After graduating from Cornell with a communications degree, Meaghan returned to Hammondsport to figure out her next step. Fred suggested that she attend the University of Adelaide in Australia for a graduate degree in wine business. He had been very impressed by some of his interns from that school.
It turned out to be a fortuitous decision, as she met her future husband at Adelaide at a networking party. When she finished the 18 month program, she worked at a small winery before her dad sponsored Antonio’s work visa and they both came to America, where they eventually married.
Fred expected Meaghan to begin working at the winery full-time upon her return from Australia in 2013. But Meaghan thought she wouldn’t be taken seriously without an enology degree.
My dad and I talked a lot about it, because he was ready for me to work full-time,” Meaghan said. “We kind of negotiated for me to go to school three days a week and work at the winery the other days. I went back to Cornell and I enrolled in their master of enology program.”
Armed with a new graduate degree in enology, Meaghan began working full-time at Dr. Frank in 2015. Fred named her the general manager. But it wasn’t easy at the start, as she had to work to overcome the long-time employees’ perception of her as a kid.
She added, “It was also hard for my dad to start relinquishing some of his responsibilities after having done them for so long. But in time he really let me use my own ideas and make decisions. And of course, I made many mistakes and learned from them.”
Since 2015, Meaghan has made some notable enhancements to Dr. Frank. The Chateau Frank stone house, built in 1886, underwent major renovations and is now the site of the winery’s new wine and food events. It’s also fitting that as the first woman of the family running Dr. Frank, she started a new wine series called the Helm series, honoring four women from the family who had made important contributions. The four wines are named after Eugenia (Konstantin’s wife), Margrit (Willy’s wife), Hilda and Lena (Konstantin’s daughters).
“We made a lot of headway in creating a good corporate culture,” Meaghan said. “We now have regular social get-togethers with our team. We started a company garden. We celebrate staff’s birthdays each month. We want to make it more enjoyable to work here, give workers space to innovate and develop new things.”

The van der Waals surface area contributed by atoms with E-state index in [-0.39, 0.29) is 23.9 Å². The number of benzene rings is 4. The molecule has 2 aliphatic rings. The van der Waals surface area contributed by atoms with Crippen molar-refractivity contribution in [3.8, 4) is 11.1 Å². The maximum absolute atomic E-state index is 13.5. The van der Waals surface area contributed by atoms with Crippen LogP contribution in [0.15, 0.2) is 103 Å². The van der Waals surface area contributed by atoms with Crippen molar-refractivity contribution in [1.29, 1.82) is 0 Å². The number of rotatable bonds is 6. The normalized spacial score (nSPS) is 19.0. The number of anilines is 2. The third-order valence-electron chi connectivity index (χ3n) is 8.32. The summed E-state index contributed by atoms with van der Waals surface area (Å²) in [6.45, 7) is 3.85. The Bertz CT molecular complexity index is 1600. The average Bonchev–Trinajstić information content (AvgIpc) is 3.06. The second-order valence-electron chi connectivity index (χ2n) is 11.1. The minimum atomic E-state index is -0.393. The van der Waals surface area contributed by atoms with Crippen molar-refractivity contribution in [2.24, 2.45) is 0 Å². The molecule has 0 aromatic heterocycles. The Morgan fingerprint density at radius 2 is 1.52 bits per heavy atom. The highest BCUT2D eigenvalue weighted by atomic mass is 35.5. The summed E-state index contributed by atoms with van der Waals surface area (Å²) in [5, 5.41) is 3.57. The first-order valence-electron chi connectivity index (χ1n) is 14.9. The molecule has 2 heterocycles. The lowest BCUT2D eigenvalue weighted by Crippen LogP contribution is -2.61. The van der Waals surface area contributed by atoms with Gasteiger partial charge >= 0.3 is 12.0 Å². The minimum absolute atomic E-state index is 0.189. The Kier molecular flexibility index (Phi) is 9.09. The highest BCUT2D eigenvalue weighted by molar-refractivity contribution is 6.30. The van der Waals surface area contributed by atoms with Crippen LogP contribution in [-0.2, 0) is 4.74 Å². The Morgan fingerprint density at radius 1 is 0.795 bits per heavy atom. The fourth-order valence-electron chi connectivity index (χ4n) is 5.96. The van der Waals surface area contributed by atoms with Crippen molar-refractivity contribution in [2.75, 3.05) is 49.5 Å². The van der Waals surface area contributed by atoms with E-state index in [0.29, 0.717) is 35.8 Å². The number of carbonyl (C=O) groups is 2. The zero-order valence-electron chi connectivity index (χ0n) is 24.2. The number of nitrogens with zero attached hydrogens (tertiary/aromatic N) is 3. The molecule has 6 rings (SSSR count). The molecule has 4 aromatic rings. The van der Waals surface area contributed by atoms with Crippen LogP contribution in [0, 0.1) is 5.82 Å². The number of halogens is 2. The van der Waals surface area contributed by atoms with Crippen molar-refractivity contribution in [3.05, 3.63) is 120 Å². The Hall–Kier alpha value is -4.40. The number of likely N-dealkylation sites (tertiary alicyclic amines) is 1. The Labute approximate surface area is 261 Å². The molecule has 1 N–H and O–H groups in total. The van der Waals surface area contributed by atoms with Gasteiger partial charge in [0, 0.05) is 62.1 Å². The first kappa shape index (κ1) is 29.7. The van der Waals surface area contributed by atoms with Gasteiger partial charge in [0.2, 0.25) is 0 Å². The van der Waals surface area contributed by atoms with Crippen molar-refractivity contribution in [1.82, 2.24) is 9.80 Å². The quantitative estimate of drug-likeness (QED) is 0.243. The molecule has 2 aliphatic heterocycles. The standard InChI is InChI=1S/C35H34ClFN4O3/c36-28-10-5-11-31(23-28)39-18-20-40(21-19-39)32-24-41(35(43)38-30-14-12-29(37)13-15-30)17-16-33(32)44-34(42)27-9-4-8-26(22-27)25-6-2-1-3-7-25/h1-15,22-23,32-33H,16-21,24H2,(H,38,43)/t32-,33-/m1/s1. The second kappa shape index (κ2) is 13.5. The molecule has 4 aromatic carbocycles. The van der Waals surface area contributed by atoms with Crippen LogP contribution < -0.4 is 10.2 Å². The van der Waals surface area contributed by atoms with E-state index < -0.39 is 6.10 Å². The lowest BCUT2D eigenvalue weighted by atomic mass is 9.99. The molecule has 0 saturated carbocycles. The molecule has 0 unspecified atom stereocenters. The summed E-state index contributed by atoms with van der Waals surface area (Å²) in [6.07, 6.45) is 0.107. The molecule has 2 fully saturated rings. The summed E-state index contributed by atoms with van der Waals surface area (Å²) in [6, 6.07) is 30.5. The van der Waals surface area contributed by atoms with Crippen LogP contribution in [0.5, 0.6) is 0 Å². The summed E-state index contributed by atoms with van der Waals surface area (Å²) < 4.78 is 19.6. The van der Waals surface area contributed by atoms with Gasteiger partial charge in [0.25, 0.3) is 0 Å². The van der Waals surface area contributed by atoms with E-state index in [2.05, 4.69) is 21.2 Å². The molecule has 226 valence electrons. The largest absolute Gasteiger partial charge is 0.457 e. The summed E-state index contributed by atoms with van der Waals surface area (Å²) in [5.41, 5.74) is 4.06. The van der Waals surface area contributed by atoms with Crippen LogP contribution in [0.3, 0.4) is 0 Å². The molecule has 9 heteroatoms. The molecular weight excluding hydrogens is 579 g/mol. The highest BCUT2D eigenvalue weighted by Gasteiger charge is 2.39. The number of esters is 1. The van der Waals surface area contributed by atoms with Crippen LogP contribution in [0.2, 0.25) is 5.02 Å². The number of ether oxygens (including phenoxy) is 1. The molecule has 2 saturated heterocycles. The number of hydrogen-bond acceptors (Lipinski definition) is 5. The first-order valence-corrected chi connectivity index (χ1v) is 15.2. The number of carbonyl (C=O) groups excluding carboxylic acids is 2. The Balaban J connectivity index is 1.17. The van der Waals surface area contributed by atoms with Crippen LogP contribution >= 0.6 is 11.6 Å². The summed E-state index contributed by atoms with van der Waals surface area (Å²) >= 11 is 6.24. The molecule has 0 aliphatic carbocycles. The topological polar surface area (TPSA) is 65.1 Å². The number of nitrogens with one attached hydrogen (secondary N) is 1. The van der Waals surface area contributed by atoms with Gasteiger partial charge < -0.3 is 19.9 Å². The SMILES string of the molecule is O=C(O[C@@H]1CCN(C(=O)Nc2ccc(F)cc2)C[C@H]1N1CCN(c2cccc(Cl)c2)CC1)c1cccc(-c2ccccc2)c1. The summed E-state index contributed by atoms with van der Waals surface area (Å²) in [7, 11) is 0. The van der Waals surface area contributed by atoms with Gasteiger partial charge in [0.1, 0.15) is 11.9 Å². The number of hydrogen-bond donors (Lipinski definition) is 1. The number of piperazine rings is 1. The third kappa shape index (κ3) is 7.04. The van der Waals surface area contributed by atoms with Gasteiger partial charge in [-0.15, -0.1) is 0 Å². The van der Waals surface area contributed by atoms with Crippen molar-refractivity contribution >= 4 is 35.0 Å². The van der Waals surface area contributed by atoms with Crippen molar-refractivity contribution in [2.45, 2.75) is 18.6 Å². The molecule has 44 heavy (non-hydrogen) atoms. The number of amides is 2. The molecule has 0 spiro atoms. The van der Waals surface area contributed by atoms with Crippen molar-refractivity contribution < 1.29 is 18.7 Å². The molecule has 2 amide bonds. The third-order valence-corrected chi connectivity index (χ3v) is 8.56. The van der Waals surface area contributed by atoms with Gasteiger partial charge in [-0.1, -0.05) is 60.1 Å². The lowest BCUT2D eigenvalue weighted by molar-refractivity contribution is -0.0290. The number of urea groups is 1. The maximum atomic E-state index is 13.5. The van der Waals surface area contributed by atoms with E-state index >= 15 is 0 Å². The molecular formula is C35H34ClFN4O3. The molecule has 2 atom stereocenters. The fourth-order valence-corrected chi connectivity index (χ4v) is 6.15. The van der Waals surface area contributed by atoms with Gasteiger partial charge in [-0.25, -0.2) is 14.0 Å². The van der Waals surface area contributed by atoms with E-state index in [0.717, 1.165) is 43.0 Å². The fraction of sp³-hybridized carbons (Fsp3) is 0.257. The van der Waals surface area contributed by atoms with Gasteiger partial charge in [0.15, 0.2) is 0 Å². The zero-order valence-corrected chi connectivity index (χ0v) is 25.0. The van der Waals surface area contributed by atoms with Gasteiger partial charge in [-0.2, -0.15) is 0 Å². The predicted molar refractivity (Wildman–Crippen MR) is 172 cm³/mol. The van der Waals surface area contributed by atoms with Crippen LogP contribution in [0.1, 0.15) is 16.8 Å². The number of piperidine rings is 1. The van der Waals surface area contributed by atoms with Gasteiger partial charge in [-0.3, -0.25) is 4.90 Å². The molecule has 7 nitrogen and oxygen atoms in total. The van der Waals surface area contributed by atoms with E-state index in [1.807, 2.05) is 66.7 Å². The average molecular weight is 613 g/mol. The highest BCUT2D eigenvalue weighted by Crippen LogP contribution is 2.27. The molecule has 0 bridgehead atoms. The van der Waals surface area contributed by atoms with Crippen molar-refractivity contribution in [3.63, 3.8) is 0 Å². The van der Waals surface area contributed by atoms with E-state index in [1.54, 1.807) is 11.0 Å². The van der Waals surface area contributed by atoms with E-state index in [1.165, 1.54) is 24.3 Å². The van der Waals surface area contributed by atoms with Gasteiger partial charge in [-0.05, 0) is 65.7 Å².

Meaghan also stressed that she wants Dr. Frank to be a good citizen of the community, shown by donating to local charities and the like.
Going forward, Meaghan wants to reexamine some of the many grape varieties that Dr. Konstantin Frank had planted. With climate change, varieties once deemed unviable might well be feasible today. Her team also recently undertook a detailed survey of their vineyard plots to inventory the type and age of the planted grapes to better inform their vineyard and winery practices.
Technology is also on Meaghan’s radar. “We just purchased a new sorting table and a new must chiller to increase the quality of our wines. We are planning to expand our crush pad and tasting room. Technology will play a big role for us going forward.”
The winery’s current production is around 30,000 cases under the Dr. Frank label (Chateau Frank sparklers are now consolidated into the Dr. Frank umbrella) and 35,000 cases of Salmon Run. They just purchased another 30 acres of land, so an increase in production could be expected in the future.
Well-known Finger Lakes winemakers such as Peter Bell, Morten Hallgren and Peter Weis are all alumni of Dr. Frank. And members of the extended Dr. Frank family continue to be involved in the business. Fred’s sister Barbara is a consulting winemaker for their sparkling wines and a regional marketing representative. Fred’s cousin, Eric Volz, has been their vineyard manager for 38 years. Meaghan’s mom, now a retired judge, is a brand ambassador.
In person, Meaghan is easy with a smile, refreshingly candid and self-deprecating. She told me more than once during our interview, “I feel uncomfortable talking about these things, because they are really team efforts.”
The quality of Dr. Frank’s wines has never been better. The winery manages to maintain a level of excellence across its breadth of three dozen or so wines. It was recently named as one of the top 100 wineries in the world by Wine & Spirits magazine. One could say Dr. Frank is at a high point of its history.
Meaghan Frank turned 30 this year. As to her succession, they have plenty of time to figure that out.